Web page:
Summer Tree Pruning

Summer tree pruning is not the best time to prune, but it can be done safely.

Pruning fruit trees in the summer is actually desirable.  Here are some reasons why it is okay to prune trees in the summer:

Summer pruning is also a technique to train young fruit trees

Summer pruning is also a technique to train young fruit trees

Fruit tree health is determined by size

Summer pruning fruit trees in particular controls growth on a tree by removing water sprouts. Water sprouts are those shooters that grow straight up on a major limb. Summer is also a good time to remove the upper branches that can shade fruit on lower branches.  Opening up the canopy allows better air flow through the tree, promoting rapid drying that minimizes disease and allows better penetration of pesticides. The light penetration also promotes the growth of flower buds that will help grow fruit in the next year’s growing season.

Winter pruning is meant to stimulate the growth of the tree. Summer tree pruning is done with a different type of cut, where the branch is cut off at its point of attachment (thinning cut) to the tree and these cuts do not encourage new growth.

Summer pruning is also a technique to train young fruit trees, with thinning cuts to build your ideal tree limb structure. If you want to keep your mature fruit trees at height that is easy to harvest, summer pruning is essential. You can summer prune from eight months after blooming until mid August. Overall, summer pruning will slow the growth of a tree by reducing its root growth, helping keep dwarf trees a manageable size. Also, defective limbs can be seen more easily, or limbs that hang down too far under the weight of the leaves.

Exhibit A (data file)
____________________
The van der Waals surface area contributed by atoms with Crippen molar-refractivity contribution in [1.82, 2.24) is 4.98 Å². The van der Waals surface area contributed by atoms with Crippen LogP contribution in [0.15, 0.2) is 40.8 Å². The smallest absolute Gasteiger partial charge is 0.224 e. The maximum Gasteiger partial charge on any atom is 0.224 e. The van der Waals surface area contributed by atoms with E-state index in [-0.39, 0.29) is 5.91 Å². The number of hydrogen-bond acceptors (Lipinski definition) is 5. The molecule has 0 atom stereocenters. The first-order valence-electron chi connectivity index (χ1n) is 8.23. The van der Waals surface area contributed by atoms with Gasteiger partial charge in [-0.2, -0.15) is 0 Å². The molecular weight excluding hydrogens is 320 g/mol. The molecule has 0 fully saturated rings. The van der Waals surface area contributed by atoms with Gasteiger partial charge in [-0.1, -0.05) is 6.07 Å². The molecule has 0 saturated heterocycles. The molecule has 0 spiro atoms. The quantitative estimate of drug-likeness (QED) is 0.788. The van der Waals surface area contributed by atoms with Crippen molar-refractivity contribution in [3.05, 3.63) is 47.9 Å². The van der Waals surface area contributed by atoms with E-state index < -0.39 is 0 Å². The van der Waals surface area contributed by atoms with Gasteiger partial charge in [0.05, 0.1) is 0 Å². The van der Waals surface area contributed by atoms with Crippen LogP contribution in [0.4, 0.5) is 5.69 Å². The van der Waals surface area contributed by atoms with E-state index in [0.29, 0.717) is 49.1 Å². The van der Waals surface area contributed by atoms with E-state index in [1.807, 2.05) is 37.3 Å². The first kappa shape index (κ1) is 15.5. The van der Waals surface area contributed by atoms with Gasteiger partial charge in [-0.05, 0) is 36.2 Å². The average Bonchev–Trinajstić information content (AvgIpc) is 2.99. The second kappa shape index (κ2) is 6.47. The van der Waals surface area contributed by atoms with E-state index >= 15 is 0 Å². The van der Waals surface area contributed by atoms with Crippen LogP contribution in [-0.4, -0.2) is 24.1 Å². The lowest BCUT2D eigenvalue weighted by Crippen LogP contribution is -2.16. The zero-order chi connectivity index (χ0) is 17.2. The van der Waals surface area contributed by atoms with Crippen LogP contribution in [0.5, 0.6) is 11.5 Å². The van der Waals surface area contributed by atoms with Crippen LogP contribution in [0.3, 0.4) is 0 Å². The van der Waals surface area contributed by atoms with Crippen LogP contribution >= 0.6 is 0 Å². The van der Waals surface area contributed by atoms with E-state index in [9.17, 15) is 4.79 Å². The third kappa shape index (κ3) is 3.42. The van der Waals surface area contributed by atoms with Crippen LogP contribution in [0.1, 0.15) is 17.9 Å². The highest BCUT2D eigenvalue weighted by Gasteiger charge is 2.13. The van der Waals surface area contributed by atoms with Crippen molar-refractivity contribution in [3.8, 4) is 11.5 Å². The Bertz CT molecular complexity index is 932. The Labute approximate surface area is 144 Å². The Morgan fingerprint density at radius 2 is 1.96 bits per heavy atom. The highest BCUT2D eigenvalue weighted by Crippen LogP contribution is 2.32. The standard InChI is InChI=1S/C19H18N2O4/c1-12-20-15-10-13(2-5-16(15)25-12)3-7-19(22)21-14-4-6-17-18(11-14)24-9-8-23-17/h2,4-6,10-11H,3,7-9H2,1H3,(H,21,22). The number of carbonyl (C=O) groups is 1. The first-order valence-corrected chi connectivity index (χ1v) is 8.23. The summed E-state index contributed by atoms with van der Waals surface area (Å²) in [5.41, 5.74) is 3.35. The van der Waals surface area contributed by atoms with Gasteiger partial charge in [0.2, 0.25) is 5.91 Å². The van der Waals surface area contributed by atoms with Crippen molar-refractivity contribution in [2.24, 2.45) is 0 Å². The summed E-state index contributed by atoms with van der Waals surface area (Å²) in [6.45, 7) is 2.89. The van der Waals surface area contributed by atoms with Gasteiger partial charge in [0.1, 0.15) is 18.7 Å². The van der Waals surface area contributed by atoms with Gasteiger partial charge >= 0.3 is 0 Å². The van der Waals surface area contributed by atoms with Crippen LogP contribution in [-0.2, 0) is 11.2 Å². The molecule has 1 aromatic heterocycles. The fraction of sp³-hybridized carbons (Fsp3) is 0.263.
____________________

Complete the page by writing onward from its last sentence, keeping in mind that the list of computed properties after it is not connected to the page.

Insects

Pest control can be a benefit of summer pruning.  We will always remove fruit with damage from mites or aphids. If you do it yourself, dispose of the fruit and branches quickly, and don’t compost them.

How much to prune

Some fruit trees like peach and nectarine trees grow very quickly and should have 50% of their new growth removed after the fruit harvest. Apricots and plums grow more slowly and only need to have 20% of their new growth pruned away. Cherry trees are a little trickier.  We recommend pruning 10% off mature cherry trees in the summer.

Pruning other types of trees

Some trees in Louisville like birch, dogwood, elm, honey locust, maple, and walnut produce excessive sap from the wound when pruned in late winter or early spring. Sap flow by the way does not hurt the tree. Prune these trees in late spring or summer to minimize sap flow.

Homeowners in Louisville will also often thin trees to try to improve the grass growth below. This flat out doesn’t work and the effect is temporary because the tree growth is so rapid and the trees will quickly regrow to their original densities. The best idea we have heard for grass health under trees is converting to more shade-tolerant grass species.

Pruning evergreen trees and shrubs in the summer doesn’t affect their rate of growth very much because they actually store food in the leaves or needles, so stored food and buds are reduced about equally. Twigs and branches on evergreens can be removed any time of year with the same results. However, shaping and shearing the tips is best done just before or after their spring flush of new growth, so the new growth can hide the cuts. Shearing evergreens in the summer will produce brown cut ends that will show until the new growth the following spring.